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2020 Health Challenge Month 10: Improve Your Health Literacy

September 25, 2020

We live in a time when healthcare can be confusing and complicated even to the most educated people. It’s more important now than ever to understand your health. You might think health literacy doesn’t matter, because after all, isn’t it your doctor’s job to make healthcare decisions for you? The truth is healthcare decisions need to be collaborative. And if there are barriers to communication, that collaborative ability breaks down. 

So what is health literacy? Simply put, it is how we receive, interpret and act on health information. The Centers for Disease Control and Prevention defines health literacy as an individual’s ability to obtain, communicate, process, and understand basic health information and services to make appropriate health decisions. It is the use of a wide range of skills that improve the ability of people to act on information to live healthier lives. These skills include reading, writing, listening, speaking, numeracy and critical analysis, as well as communication and interaction skills. 

How to Improve Your Health Literacy

The reality is that everyone needs health literacy skills to successfully find and access care, prevent certain health conditions, effectively manage those that occur, communicate their needs, understand their choices and make informed decisions. Here are some easy ways to help build your health literacy and become a better patient and health advocate for yourself.

Technology.  Web-based apps and patient portals can play an important role. Individuals can use mobile apps to track their heart health, create exercise routines and plans, establish meal plans, understand nutrition, and manage chronic conditions. 

Some apps can even help patients track their sugar levels and heart rates. Individuals can also improve their health literacy by using online resources such as electronic health records, patient portals, and telemedicine options to access results from tests and treatment plans.

World Wide Web. Using the Internet to find reliable health information can be overwhelming. Knowing which sites are reliable and credible is important. As a general rule, health websites sponsored by government agencies, large professional organizations, and well-known medical schools are good sources of health information

Ask questions. And make sure you get the answers to those questions. If you don’t understand something, ask your health care provider for more information. Ask questions like: Why are you ordering this test? Why are you prescribing this medication? What side effects can it cause? 

Write it down. Communication is the key to unlocking health literacy. To make that easier, write down any questions or concerns ahead of the appointment. Record the appointment or take notes so you can easily refer back to the instructions.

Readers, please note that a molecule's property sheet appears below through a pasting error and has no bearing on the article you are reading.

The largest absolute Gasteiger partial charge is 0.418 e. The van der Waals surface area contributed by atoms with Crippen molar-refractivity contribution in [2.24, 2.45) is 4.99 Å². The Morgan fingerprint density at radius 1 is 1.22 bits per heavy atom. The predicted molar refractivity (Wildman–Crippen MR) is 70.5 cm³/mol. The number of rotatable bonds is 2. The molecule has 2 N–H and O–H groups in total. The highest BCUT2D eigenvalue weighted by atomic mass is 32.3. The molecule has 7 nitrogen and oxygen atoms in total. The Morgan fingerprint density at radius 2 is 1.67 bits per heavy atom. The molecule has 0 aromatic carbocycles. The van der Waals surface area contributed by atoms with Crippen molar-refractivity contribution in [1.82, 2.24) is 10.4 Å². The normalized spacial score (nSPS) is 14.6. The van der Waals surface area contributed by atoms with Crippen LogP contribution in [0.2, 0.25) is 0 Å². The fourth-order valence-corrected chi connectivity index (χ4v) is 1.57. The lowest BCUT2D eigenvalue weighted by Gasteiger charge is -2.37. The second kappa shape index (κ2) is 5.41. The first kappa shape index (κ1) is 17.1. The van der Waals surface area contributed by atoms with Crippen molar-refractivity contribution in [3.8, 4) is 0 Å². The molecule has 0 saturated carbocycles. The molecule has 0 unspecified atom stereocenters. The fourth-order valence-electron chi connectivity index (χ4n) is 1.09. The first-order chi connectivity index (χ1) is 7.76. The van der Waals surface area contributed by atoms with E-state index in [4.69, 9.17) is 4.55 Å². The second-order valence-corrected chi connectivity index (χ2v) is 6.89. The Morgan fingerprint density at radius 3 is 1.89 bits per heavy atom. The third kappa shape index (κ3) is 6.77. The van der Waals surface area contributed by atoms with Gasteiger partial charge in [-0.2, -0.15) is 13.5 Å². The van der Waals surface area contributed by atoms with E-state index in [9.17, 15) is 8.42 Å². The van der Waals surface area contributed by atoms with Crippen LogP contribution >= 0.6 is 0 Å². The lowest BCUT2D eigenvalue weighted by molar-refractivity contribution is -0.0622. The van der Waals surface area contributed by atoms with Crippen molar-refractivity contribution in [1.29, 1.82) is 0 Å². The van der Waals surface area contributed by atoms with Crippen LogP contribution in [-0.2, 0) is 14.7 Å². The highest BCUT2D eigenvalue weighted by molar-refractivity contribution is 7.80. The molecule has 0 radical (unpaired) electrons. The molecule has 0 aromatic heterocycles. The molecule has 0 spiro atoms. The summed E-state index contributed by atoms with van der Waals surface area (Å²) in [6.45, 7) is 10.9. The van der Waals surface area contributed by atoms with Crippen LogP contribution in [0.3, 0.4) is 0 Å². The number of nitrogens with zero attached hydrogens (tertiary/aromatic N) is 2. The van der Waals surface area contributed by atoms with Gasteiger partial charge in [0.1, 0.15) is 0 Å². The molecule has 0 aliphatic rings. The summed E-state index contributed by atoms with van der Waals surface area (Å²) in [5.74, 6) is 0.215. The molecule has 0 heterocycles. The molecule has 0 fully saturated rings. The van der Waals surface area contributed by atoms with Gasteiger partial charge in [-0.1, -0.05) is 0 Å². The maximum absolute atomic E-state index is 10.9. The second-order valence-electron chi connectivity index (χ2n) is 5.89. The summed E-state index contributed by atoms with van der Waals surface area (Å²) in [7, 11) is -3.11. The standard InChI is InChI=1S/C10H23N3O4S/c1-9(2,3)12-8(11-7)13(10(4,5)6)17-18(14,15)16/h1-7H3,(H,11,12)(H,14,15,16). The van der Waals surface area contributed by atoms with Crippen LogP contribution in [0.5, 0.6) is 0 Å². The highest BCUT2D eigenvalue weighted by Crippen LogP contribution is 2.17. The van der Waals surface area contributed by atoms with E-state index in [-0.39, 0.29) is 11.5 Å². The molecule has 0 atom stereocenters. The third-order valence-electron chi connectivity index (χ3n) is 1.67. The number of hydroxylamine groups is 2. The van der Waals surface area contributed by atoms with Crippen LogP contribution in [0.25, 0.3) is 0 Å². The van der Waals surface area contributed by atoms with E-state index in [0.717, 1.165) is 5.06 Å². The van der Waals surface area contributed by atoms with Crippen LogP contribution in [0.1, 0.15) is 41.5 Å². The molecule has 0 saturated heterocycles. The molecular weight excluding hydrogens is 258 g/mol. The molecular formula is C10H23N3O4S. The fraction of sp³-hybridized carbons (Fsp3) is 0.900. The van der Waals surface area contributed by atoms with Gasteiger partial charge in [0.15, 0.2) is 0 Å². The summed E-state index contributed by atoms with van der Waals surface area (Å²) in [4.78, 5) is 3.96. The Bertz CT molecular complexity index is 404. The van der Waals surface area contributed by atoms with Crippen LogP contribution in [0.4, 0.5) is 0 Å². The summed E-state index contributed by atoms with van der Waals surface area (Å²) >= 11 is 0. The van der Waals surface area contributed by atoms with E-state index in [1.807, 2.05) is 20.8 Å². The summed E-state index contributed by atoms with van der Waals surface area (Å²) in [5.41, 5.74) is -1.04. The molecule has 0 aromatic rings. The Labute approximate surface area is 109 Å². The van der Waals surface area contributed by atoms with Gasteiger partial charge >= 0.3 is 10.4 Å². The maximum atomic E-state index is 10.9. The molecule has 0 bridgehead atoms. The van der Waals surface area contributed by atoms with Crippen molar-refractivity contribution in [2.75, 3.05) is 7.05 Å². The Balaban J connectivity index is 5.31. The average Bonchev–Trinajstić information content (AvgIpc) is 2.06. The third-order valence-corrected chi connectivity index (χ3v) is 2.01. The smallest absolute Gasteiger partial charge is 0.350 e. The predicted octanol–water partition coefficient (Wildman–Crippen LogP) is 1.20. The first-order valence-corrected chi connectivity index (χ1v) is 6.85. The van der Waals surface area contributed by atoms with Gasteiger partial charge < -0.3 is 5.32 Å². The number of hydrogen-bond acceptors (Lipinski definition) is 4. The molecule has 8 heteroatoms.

Repeat. Doctor visits are quick and come with a ton of info. After your health care provider gives you directions, repeat those instructions in your own words. Say, “Let me see if I understand this.” This gives you a chance to clarify information and make sure you receive clear communication. 

Be your own pharmacist. Bring all your medicines to your appointment. Ask your healthcare provider to review all over-the-counter and prescription medicines, supplements, vitamins and herbal medicines. 

Tell the truth. It’s not easy to own up to bad health habits like how often you drink or exercise. But you can’t be diagnosed or treated effectively and properly if you don’t tell the truth. Your health care provider needs accurate info to help you make smart decisions. So, ‘fess up. If you’re not comfortable enough with your health care provider to share your secrets, find a new one with whom you can be open and honest.

Bring someone with you. Taking a friend or relative to an appointment might be an especially good idea when you expect to receive important information or news. They can take notes to help you remember everything later.

Know your medical history. Your healthcare provider should have your medical records available, but they may not be complete, especially if you have switched providers or seen a specialist. The more you know about your health history the better you can participate in your care. The same goes for your family. You should be able to answer questions about anyone who’s had a serious health issue in your immediate family.

Even if you feel that visits are stressful, time-consuming or a hassle, make the most of them. Health literacy skills allow patients to take control of their well-being by making smart healthcare choices, improving communication with doctors and giving them the information needed to advocate for themselves. Still have questions? Ask your primary care provider on your next visit. 

Need a primary care provider?FIND ONE HERE.